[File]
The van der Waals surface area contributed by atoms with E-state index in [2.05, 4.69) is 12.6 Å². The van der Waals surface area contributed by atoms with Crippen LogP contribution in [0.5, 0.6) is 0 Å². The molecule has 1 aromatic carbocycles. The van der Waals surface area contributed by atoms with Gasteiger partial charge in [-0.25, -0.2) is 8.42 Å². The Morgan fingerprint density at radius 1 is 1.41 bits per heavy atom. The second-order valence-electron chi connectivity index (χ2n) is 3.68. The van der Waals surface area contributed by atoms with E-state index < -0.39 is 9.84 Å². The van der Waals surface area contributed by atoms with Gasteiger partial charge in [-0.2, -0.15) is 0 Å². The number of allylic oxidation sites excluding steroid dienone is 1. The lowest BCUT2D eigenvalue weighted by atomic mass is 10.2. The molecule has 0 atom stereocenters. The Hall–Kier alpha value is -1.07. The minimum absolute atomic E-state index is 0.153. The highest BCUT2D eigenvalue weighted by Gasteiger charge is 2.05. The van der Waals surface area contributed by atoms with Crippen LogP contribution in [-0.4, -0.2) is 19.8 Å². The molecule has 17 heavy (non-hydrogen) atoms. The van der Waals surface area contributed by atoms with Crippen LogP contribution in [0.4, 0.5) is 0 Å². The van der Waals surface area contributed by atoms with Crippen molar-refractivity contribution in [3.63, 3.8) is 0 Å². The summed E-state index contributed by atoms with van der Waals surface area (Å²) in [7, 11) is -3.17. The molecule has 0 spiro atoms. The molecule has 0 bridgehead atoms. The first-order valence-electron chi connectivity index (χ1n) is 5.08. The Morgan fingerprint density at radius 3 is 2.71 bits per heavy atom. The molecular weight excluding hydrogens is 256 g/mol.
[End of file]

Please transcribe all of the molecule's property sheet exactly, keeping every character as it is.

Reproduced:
The van der Waals surface area contributed by atoms with E-state index in [2.05, 4.69) is 12.6 Å². The van der Waals surface area contributed by atoms with Crippen LogP contribution in [0.5, 0.6) is 0 Å². The molecule has 1 aromatic carbocycles. The van der Waals surface area contributed by atoms with Gasteiger partial charge in [-0.25, -0.2) is 8.42 Å². The Morgan fingerprint density at radius 1 is 1.41 bits per heavy atom. The second-order valence-electron chi connectivity index (χ2n) is 3.68. The van der Waals surface area contributed by atoms with E-state index < -0.39 is 9.84 Å². The van der Waals surface area contributed by atoms with Gasteiger partial charge in [-0.2, -0.15) is 0 Å². The number of allylic oxidation sites excluding steroid dienone is 1. The lowest BCUT2D eigenvalue weighted by atomic mass is 10.2. The molecule has 0 atom stereocenters. The Hall–Kier alpha value is -1.07. The minimum absolute atomic E-state index is 0.153. The highest BCUT2D eigenvalue weighted by Gasteiger charge is 2.05. The van der Waals surface area contributed by atoms with Crippen LogP contribution in [-0.4, -0.2) is 19.8 Å². The molecule has 17 heavy (non-hydrogen) atoms. The van der Waals surface area contributed by atoms with Crippen LogP contribution in [0.4, 0.5) is 0 Å². The van der Waals surface area contributed by atoms with Crippen molar-refractivity contribution in [3.63, 3.8) is 0 Å². The summed E-state index contributed by atoms with van der Waals surface area (Å²) in [7, 11) is -3.17. The molecule has 0 spiro atoms. The molecule has 0 bridgehead atoms. The first-order valence-electron chi connectivity index (χ1n) is 5.08. The Morgan fingerprint density at radius 3 is 2.71 bits per heavy atom. The molecular weight excluding hydrogens is 256 g/mol.